Ministers are currently having that hardest of lessons about the NHS rammed down their throats - namely, that no matter how much money you allocate to it, sooner or later (usually sooner) it will raise a cacophonous clamour for even more.
Despite what the chancellor believed in the summer to be a bumper handout for the next three years, the Treasury is now being assailed on all sides to fund the nurses' pay award. The government is traduced in the Commons by the Opposition for reducing the service to such a parlous state that 'rationing' is now the word on every citizen's lips. And the leader writers are peddling their well-worn simple-as-that solutions of fees for visiting the GP, hotel charges for hospital stays and tax relief for private health insurance. In short, it's deja vu and plus ca change.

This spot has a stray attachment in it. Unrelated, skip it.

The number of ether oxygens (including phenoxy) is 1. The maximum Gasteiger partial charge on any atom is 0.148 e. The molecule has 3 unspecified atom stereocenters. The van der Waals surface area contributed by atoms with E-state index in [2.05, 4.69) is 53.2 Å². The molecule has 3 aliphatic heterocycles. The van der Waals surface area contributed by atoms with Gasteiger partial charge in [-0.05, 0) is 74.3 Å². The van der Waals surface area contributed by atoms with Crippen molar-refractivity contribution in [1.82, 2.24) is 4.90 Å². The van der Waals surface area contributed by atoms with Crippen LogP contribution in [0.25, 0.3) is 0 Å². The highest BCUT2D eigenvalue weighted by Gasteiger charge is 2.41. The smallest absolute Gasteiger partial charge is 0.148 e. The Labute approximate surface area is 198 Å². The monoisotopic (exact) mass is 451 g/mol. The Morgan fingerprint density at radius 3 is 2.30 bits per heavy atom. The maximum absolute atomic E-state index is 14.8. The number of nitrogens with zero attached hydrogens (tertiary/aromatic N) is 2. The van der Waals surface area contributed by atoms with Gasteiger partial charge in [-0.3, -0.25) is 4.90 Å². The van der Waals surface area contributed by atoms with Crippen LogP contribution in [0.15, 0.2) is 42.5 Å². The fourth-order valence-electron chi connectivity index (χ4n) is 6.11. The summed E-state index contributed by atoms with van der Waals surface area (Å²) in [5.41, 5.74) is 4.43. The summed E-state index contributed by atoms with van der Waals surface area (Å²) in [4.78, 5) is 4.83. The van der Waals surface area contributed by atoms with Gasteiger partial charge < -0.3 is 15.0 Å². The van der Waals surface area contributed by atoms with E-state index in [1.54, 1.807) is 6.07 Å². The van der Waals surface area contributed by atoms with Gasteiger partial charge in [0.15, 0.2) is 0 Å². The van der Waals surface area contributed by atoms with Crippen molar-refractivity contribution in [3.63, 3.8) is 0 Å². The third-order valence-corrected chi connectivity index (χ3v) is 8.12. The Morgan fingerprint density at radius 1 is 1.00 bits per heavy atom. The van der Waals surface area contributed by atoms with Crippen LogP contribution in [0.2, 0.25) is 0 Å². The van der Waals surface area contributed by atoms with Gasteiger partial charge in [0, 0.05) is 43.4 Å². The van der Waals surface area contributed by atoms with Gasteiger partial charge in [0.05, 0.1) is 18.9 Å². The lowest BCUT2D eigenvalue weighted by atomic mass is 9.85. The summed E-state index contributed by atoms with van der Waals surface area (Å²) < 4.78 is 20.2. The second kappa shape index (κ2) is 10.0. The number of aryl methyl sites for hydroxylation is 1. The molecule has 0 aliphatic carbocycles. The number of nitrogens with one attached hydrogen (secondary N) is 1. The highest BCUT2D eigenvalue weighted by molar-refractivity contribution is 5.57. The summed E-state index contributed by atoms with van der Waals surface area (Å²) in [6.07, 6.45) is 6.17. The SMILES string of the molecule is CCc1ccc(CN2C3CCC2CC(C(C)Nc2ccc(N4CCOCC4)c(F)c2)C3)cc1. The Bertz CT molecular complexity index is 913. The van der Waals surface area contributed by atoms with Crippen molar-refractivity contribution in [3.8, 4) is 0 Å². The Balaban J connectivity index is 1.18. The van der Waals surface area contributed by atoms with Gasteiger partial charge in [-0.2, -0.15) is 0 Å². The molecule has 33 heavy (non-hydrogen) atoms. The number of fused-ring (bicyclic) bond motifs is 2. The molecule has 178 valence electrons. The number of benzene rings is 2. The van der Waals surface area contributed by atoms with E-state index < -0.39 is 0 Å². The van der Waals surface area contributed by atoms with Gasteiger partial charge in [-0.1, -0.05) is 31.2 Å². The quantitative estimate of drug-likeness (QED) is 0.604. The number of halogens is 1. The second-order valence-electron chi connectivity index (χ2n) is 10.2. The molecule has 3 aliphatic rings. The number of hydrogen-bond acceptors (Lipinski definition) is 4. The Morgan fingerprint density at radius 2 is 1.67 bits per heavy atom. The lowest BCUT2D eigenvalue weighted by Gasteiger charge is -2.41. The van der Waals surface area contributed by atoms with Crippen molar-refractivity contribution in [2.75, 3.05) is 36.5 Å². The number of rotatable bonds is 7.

During the Tory years there was always the prospect of a bigger role for the private sector or more charging, neither of which were solutions, but contemplating them enabled ministers to look as though they were doing something. Labour has no such options to tinker with. Which is one reason why it may just find the money.